Improving Rural Public Health = Rural Healthcare System Strengthening
Rural hospitals are under financial attack. “Do more with less” seems to be the mantra which, in turn, contributes to rural hospital closures nationwide. Operating a lean hospital sounds good until it jeopardizes the level and quality of care. This short discussion explores an alternative that is designed to increase rural facility income; leading to improved healthcare delivery.
The concept is simple. Improve the health of the community through public health interventions and demonstrating this improvement to payers. After community health improvements are realized, as supported by collected data, the facility will generate additional revenue from third party payers, ranging from 3 to 5%.
The initial program goal is to identify and prioritize public health projects based on the unique and individual needs of the community, facility and insurers. Such customization ensures that the most critical community health problems become targets for improvement.
Targets for improvement are selected based on community need, ability to effect change, input from payers and expected effects on the community health as a whole. The ability to have a wide range of interventions is critical as this allows selecting the right intervention for the right job. From increasing physical catchment areas to bringing healthcare into patient homes, we can produce a healthier community.
The tools used to select community health interventions include public health data, disease incidence and prevalence, morbidity and mortality, healthcare utilization rates, geography and GIS, community-based research, projections of health, expenditures and patient flow.
Executing on the plan can be summarized as follows:
- Participation – Facility, community and insurer(s) agree to participate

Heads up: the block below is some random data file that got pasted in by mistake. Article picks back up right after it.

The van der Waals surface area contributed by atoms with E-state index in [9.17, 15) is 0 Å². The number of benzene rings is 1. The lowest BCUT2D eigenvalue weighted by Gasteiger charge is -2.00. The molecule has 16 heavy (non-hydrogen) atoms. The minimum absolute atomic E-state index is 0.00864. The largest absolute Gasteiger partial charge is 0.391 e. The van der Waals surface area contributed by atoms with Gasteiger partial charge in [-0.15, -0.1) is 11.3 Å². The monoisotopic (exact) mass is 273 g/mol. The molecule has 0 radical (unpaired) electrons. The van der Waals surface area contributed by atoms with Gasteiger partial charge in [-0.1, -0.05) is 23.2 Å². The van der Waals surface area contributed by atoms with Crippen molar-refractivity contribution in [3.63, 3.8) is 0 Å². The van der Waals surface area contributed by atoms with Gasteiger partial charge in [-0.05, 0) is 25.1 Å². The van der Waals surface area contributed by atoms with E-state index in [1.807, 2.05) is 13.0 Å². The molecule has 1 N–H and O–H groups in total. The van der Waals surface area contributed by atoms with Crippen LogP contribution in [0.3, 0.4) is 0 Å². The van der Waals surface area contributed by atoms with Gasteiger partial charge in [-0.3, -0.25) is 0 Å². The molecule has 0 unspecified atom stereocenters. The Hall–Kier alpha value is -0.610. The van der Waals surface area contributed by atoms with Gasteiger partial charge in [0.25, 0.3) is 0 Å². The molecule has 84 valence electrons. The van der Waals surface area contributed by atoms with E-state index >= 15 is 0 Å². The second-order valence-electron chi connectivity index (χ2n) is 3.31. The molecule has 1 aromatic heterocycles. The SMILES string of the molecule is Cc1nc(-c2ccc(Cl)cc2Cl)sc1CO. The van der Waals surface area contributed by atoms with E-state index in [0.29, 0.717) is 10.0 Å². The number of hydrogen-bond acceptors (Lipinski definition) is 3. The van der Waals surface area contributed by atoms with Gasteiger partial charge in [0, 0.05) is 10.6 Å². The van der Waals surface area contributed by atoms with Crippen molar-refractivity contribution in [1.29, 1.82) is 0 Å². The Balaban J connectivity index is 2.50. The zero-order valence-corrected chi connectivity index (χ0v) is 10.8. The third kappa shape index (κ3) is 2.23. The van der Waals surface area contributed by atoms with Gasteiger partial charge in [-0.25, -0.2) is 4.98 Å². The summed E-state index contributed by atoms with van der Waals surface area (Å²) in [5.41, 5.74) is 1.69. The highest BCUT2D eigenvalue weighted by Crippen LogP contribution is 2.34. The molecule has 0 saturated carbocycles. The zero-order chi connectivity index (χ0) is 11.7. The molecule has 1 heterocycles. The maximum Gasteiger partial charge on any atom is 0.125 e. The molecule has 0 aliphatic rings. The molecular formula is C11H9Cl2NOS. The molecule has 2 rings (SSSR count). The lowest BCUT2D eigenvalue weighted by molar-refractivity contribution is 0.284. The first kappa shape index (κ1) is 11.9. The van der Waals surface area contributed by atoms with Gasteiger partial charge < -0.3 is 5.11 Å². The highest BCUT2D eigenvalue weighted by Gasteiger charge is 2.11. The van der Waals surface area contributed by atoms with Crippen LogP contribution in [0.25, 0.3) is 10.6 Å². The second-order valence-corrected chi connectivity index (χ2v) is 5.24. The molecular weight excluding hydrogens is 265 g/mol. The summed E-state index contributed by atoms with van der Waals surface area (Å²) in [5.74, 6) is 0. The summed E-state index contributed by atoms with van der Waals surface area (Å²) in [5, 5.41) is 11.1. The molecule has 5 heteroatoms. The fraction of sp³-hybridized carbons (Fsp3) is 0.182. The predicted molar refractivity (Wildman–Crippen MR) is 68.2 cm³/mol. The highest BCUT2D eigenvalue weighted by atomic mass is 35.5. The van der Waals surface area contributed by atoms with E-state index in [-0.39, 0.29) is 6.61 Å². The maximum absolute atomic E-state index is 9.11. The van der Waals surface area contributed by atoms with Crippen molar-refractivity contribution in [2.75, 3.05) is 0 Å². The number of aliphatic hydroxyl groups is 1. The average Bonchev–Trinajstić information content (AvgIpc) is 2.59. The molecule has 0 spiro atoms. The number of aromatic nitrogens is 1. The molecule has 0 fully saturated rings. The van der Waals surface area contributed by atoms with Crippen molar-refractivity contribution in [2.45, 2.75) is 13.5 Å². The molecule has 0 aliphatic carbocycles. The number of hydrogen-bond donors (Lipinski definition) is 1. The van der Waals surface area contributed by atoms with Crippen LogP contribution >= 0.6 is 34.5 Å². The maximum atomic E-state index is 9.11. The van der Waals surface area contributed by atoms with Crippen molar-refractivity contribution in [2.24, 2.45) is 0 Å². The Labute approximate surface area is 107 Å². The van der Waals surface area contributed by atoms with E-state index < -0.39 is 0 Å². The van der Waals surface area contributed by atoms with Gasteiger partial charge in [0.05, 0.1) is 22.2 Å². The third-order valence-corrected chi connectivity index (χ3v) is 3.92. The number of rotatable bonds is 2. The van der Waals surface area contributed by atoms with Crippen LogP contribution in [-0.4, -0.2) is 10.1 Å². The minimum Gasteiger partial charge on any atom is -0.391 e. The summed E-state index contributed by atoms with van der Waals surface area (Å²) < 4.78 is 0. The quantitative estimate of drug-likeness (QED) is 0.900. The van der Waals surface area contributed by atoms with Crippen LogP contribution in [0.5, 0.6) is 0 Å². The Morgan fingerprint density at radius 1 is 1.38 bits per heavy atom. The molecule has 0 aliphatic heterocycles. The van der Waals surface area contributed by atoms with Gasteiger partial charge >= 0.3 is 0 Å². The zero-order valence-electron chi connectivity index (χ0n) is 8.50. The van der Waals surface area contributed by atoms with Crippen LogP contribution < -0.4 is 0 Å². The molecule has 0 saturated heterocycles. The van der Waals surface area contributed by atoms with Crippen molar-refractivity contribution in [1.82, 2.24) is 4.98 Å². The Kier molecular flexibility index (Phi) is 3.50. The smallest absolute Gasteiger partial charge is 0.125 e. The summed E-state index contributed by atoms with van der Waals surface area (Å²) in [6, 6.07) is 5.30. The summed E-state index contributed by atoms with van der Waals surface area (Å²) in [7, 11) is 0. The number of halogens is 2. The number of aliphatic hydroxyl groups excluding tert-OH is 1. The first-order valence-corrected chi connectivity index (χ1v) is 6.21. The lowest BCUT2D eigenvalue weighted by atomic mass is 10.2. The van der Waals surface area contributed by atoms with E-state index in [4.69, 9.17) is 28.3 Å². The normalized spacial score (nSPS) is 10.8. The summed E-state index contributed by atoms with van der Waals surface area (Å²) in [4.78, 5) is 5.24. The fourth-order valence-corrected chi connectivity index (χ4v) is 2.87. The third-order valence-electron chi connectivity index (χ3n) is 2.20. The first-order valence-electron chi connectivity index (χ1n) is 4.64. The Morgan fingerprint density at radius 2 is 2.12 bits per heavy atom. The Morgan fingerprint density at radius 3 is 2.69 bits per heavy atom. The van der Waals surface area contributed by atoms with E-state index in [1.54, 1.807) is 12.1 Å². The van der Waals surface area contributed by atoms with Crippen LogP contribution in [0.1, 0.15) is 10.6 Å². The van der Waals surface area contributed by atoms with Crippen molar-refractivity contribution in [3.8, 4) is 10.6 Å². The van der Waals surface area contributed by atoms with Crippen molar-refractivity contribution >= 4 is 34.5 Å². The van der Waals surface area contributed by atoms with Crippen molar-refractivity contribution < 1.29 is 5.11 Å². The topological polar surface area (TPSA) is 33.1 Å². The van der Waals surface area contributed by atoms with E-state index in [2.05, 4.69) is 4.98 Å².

- Analysis – Conduct community health analysis
- Selection – Select key determinants of health to change
- Interventions and Launch – Determine interventions and launch programs
- Monitor and Collect – Monitor and collect project data
- Report – Report to Insurers and stakeholders
Success = Healthier Communities, Cost Containment and Increased Reimbursements!
What would increased reimbursement mean to an average critical access hospital? Let’s use an example of $16,000,000 in annual revenue with 40% of its reimbursements coming from private payers, or $6,400,000 from private sources:
3% increase represents $192,000 per year
4% increase represents $256,000 per year
5% increase represents $320,000 per year
In addition to increased reimbursement, this program should provide the opportunity to introduce new service lines. These include:
- Community Paramedicine
- Semi-Permanent Clinics
One critical aspect is that each new service line must be financially independent. While they are not required to make large profits, they must be structured to be autonomous.
In summary, the Hospital benefits by:
- Establishing new service lines
- Delivering Care in new catchment areas
- Improving community standing
- Healthier population
- Increased Reimbursements
The Community benefits due to:
- Customized healthcare delivery
- Improved outcomes including health, wellness and longevity
- Increased interaction with hospital
- Increased interactions with insurance groups
A specific program to launch this program has been developed by Dr. Erik McLaughlin, MD, MPH. He is an American Board-Certified physician and has completed a Fellowship in Rural and Remote Medicine with Advanced Specialist Training in Emergency Medicine in Australia. Dr. McLaughlin earned his Master’s in Public Health from Tulane University and completed Family Medicine training in Chicago. He has worked on six continents, directed regional medical service areas and focused his career on the provision of rural and remote healthcare.
If this topic is of interest to you, please join Dr. McLaughlin during the AzHHA Roundtable Discussions. He will be leading a discussion on rural healthcare challenges and solutions.